desperation, and revenge, especially when they are equipped with guns.
According to Todd Gitlin, there were " 36,000 murders, accidents, and suicides committed by gunshots in
United States in 1992" alone (93).
"Honey, I Warped the Kids” seems at first to be a reasonable article. While one reads this article
one may be convinced, thinking that statistics alone can decide the fate of
their children. However, if an opposing viewpoint had been better represented,
the casual reader may not have come to the same conclusion as Cannon.
The issue of the results of violence seen on TV is a hotly debated one,
and Cannon's article is sure to affect others.
The article does have the capacity to alter people's opinions on the subject.
Someone who is biased like Cannon can easily misuse the reading, developing an incomplete view of the
situation. This again is a result
of the missing information. A
reader who is of the same opinion as Cannon will enjoy the article, for it fuels the argument against violent media.
One particular anecdote mentioned in Cannon's article provides an
excellent example of the powerful but one-sided nature of Cannon's debate. This
is Cannon's example of young,
male students viewing “slasher films” and forming a mock jury in order to
decide their degree of empathy for a fictitious rape victim (96).
Such images, however strong, are not typical of real life.
The most likely group to be affected by Cannon's article is parents.
Parents who read the article may be led to censor their children's TV
programs. The article could also be inspiration enough for more extreme acts of censorship such as
book banning and limitations on what is taught in school.
Someone who disagrees with the article “Honey, I Warped the Kids"
may find Cannon's position quite troubling.
"It’s dark out there in the world of real violence, hopelessness, drugs,
and guns. There is little political war on poverty, guns, or family breakdown. Here, we are offered instead a crusade against media
violence" (93). People reading
Cannon's article could become extremely frustrated because it seems to place
blame on a single source and condone censorship of that source.
Actually the article calls the censorship “protection" (96).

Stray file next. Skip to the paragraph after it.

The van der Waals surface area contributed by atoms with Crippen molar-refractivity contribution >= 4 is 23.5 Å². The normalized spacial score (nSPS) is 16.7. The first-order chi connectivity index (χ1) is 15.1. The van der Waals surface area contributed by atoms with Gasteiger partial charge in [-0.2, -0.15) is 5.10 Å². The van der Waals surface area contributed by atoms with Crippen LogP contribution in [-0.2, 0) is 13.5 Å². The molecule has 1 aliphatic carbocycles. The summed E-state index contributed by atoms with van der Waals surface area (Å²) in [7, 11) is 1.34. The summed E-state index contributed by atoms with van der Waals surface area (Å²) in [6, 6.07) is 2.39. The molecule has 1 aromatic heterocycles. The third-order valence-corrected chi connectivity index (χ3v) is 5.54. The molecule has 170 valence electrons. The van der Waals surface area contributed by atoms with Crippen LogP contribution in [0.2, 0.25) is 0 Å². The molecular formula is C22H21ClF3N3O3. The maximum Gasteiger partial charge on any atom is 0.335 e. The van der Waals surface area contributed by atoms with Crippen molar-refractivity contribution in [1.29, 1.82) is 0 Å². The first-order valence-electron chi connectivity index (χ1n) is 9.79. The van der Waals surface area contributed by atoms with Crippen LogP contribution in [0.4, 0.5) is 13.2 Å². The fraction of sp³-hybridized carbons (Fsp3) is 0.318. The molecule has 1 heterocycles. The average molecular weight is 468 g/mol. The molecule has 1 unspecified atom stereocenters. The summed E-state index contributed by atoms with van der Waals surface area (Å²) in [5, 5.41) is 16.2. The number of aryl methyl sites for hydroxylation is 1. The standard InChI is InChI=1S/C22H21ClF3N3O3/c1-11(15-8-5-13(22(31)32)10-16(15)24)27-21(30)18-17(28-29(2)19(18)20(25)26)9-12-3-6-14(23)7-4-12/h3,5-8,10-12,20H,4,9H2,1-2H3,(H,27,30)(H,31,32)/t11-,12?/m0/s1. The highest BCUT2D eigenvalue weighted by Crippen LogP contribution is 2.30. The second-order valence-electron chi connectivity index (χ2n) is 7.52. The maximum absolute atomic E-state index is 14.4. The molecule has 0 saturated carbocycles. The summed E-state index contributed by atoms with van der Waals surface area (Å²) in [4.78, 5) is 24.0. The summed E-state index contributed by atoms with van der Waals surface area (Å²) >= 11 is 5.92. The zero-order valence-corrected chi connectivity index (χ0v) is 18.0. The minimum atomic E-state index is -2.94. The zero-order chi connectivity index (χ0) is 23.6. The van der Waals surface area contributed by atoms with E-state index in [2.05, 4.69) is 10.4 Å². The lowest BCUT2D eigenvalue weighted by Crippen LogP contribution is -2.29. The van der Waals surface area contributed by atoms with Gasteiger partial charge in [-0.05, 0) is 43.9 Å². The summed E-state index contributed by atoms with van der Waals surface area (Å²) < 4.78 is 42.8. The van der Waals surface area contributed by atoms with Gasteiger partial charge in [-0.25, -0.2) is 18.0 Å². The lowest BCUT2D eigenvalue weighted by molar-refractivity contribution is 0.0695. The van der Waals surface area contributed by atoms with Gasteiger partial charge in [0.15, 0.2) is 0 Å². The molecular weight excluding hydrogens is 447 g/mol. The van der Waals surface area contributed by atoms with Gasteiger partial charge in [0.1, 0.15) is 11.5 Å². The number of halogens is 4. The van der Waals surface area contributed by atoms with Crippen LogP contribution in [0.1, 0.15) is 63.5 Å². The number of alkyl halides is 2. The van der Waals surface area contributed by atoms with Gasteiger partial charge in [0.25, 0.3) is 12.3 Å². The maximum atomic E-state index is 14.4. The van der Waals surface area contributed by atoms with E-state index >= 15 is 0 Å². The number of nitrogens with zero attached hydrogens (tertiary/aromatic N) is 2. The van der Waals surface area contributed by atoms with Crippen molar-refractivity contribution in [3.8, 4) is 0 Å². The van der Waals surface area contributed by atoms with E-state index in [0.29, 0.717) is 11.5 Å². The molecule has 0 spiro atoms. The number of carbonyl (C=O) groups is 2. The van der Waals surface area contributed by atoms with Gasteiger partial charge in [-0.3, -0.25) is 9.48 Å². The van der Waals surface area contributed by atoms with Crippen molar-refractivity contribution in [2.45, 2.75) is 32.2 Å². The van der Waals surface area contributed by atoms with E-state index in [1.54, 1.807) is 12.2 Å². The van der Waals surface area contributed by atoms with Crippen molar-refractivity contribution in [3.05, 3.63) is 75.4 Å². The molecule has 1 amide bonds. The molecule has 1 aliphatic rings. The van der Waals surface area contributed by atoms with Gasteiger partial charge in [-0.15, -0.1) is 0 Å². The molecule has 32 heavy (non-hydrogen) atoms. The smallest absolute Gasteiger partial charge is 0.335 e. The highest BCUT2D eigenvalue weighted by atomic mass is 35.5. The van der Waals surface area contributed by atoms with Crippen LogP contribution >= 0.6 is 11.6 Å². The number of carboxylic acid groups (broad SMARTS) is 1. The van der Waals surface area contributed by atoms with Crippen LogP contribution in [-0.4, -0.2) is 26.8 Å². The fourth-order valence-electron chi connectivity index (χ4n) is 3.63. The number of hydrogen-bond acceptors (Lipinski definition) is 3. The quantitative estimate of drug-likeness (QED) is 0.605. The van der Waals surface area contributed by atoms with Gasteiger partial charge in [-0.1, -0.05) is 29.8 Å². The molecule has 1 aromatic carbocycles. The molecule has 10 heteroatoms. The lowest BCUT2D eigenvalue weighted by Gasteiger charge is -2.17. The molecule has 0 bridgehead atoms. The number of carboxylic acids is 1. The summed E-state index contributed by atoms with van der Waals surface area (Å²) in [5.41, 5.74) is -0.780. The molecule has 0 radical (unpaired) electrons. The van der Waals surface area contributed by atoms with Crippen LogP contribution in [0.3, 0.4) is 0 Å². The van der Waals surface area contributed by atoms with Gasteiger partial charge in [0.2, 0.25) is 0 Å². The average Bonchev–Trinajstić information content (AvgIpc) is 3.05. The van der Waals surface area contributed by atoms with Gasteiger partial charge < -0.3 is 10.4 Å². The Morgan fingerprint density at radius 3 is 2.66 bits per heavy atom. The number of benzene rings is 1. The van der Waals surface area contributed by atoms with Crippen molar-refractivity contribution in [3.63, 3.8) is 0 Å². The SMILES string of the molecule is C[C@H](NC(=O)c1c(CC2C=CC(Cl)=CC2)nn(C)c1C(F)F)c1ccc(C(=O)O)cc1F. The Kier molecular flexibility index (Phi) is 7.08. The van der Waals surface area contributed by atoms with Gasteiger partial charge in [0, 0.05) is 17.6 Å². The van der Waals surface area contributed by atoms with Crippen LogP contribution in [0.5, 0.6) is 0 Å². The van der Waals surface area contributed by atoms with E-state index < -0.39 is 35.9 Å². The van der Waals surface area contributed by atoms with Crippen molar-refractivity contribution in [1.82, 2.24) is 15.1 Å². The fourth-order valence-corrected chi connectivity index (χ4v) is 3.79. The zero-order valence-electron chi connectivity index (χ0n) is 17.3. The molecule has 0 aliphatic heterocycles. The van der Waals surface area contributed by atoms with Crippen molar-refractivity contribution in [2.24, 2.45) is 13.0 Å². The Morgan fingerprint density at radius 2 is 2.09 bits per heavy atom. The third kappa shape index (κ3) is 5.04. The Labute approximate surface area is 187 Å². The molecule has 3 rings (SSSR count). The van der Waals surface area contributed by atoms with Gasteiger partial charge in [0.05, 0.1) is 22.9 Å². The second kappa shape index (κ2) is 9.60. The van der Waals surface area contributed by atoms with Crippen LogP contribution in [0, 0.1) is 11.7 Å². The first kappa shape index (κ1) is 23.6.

Americans have established a free society through our declaration of
intolerance to prudish oppression and a loyalty to freedom.
To permit punishment for what citizens have seen, heard, or read is an
unacceptable concept that many people may consider an infringement on the rights of
Americans. In many, “Honey, I
Warped the Kids" would evoke fear, for when censorship of certain materials is
allowed, it becomes a disease, spreading to other materials.
Just as some parents may be attracted to Cannon's article, some may find
it disgusting. Since Cannon
suggests censorship as a solution, parents may have concern about how their
children's education is affected. Victor
Cline insists that censorship limits students' education, leaving them with
distorted views of society.
also suggests that parents don't trust their children's judgment (6). He asks,
"How can we expect to produce a free, reasoning person who can make his own
decisions, understand his culture, and live
with his fellow man if we censor vital elements of his culture and human
Another emotional appeal or effect may occur, too.
may be outraged by the article, feeling that censors are a greater
danger to society than the works they attack.
The article “Honey, I Warped the Kids” makes the point that, due to
children, violence on television must end.
conclusion, the author uses many good studies to
his point, but he misses many relevant opposing viewpoints. Also, the reading may have
emotional affects on some readers.
Carl M. “Honey, I Warped the
Kids,” Utne Reader. May-June
Victor. Where Do You Draw the
Line. Utah: Brigham Young
Gitlin, Todd. “Imagebusters,”
winter 1994: 92-93.
and Carol Tavris. Psychology,
3rd ed. “Media Violence: Getting
Away With Murder.” New York:
Harper Collins, 1993.
William. Television and
Religion: The Shape of Faith, Values, and
Culture. Minneapolis: Augsburg Publishing House, 1987.
Leland, and Dr. Bernard Solomon. How
to Raise Children In a TV
World. New York: Hart Publishing Company, 1983.
Nell. Amusing Ourselves to Death. New York: Random
Winn, Marie. Plug-In Drug. New
York: Viking Penguin, 1987.